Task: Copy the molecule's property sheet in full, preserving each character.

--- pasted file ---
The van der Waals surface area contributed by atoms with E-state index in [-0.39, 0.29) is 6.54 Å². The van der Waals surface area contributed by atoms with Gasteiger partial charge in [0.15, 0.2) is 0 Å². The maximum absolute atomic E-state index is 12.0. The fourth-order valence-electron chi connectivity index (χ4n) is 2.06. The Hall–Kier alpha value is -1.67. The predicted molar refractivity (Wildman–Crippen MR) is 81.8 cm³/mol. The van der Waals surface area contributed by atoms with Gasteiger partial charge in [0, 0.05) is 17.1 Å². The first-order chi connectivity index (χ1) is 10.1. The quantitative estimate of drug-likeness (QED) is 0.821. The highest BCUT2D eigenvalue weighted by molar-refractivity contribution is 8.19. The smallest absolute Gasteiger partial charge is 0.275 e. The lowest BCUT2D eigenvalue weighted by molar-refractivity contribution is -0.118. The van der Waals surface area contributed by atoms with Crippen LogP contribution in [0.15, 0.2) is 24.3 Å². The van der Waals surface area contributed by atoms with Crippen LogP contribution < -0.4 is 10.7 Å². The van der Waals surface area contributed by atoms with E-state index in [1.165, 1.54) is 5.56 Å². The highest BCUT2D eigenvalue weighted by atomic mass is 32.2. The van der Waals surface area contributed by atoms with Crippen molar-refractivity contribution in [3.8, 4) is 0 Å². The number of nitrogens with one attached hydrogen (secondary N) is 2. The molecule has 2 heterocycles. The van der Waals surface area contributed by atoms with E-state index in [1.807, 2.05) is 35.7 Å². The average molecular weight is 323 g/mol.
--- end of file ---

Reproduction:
The van der Waals surface area contributed by atoms with E-state index in [-0.39, 0.29) is 6.54 Å². The van der Waals surface area contributed by atoms with Gasteiger partial charge in [0.15, 0.2) is 0 Å². The maximum absolute atomic E-state index is 12.0. The fourth-order valence-electron chi connectivity index (χ4n) is 2.06. The Hall–Kier alpha value is -1.67. The predicted molar refractivity (Wildman–Crippen MR) is 81.8 cm³/mol. The van der Waals surface area contributed by atoms with Gasteiger partial charge in [0, 0.05) is 17.1 Å². The first-order chi connectivity index (χ1) is 10.1. The quantitative estimate of drug-likeness (QED) is 0.821. The highest BCUT2D eigenvalue weighted by molar-refractivity contribution is 8.19. The smallest absolute Gasteiger partial charge is 0.275 e. The lowest BCUT2D eigenvalue weighted by molar-refractivity contribution is -0.118. The van der Waals surface area contributed by atoms with Crippen LogP contribution in [0.15, 0.2) is 24.3 Å². The van der Waals surface area contributed by atoms with Crippen LogP contribution < -0.4 is 10.7 Å². The van der Waals surface area contributed by atoms with E-state index in [1.165, 1.54) is 5.56 Å². The highest BCUT2D eigenvalue weighted by atomic mass is 32.2. The van der Waals surface area contributed by atoms with Crippen molar-refractivity contribution in [3.8, 4) is 0 Å². The number of nitrogens with one attached hydrogen (secondary N) is 2. The molecule has 2 heterocycles. The van der Waals surface area contributed by atoms with E-state index in [1.807, 2.05) is 35.7 Å². The average molecular weight is 323 g/mol.